A chain is only as strong as its weakest link, and your security is only as strong as your worst employee. Employees have been, are, and will remain the single biggest threat to network security. Yes, crackers remotely breaking into our network is big and scary and we need to do whatever we can to stop it. However, if you think its easier to do that than to send an email posing as a member of the IT department and ask for a username and password you are very mistaken.
And it's not just stupid users that are a problem. We all hate the guys that write down their account information on a sticky note and put it underneath their keyboards but a bigger worry is that pissed off disgruntled worker two cubicles over that hates his job and wants nothing more than to get even with the evil pointy haired boss. If you don't believe me try it out for yourself. Go hang around a large company on Friday after work. Watch the employees as they leave the office and try and find a really pissed off looking one. Go up to said person, pretend to be from the same company, and offer them a beer. Once they're good and sloshed offer them a way to “get back at management”, $500 dollars, a promise that nothing will be traced back to them, and all they need to do is give you their username and password.
Go ahead, try it. Send out fake emails, entice employees into giving away information, see how many of your own employees can be tricked into compromising your security. I think you'd be surprised. Just like Medco was surprised in 2003.
Yung-Hsun Lin worked in the IT department of Medco Health Solutions Inc. in 2003 when they were in the process of being spun off from Merck & Co. Lin feared that the change in the company would end up costing him his job so he wrote a logic bomb and set it to go off on his birthday. His birthday came and went but there was a problem in the code. Lin fixed the code and set it to go off on his next birthday, but this time around another administrator found the code and alerted the proper authorities. Even though the logic bomb didn't go off the time and money required to fix the system was substantial.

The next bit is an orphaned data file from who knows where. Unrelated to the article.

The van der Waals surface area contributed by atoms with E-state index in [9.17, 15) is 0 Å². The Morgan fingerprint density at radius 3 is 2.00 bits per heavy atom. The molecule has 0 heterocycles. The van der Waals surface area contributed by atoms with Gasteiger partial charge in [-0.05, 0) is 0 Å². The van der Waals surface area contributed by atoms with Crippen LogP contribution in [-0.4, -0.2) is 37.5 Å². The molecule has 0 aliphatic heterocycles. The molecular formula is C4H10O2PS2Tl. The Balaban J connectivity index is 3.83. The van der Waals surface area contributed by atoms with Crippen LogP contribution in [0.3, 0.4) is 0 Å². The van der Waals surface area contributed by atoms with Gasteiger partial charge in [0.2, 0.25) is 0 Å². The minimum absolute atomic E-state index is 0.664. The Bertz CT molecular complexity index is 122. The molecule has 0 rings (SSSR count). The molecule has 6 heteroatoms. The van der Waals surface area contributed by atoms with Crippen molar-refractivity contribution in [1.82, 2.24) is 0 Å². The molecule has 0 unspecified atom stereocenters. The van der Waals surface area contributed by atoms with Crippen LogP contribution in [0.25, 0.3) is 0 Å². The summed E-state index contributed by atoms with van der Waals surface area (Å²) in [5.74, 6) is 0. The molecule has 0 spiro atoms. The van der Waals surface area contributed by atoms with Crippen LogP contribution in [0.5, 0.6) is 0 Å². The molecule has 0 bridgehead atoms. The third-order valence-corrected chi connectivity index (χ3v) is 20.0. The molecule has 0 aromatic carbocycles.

Holy heck! Lin didn't even know if he was going to be fired, he just feared that he would be. Some people are just crazy...
So what can you do to safe guard your network from your own users? Security policies! Every company should have them, and every company should use them. Will the IT department ever ask for your username and password? What should you do if someone asks for your account information? Who do you talk to about security concerns? All these questions and more should be thought of, along with appropriate answers for your company.
Making the policies isn't enough. People in the IT department should know all the security procedures by heart already, but those procedures do no good if your employees don't know them! Make sure everyone knows the policies, make sure they are available in hard copy for anyone that asks for them and make sure everyone knows the consequences for not following them.
Finally, be visible. If you are in charge of network security then take a few minutes each day for face time. Walk around your office. Try and spot written down account information. Check for running unlocked computers with no one using them. The idea is not to find infractions of the policies and punish people, but to keep people aware of the policies and let them know that you're keeping your eyes on them.
*NOTE* Lin was recently sentenced to 30 months in jail and ordered to pay a fine of $81,200 to Medco. The servers Lin was targeting contained software applications relating to clients clinical analysis, rebates, billing, and managed care information.
- Why do we need end users again?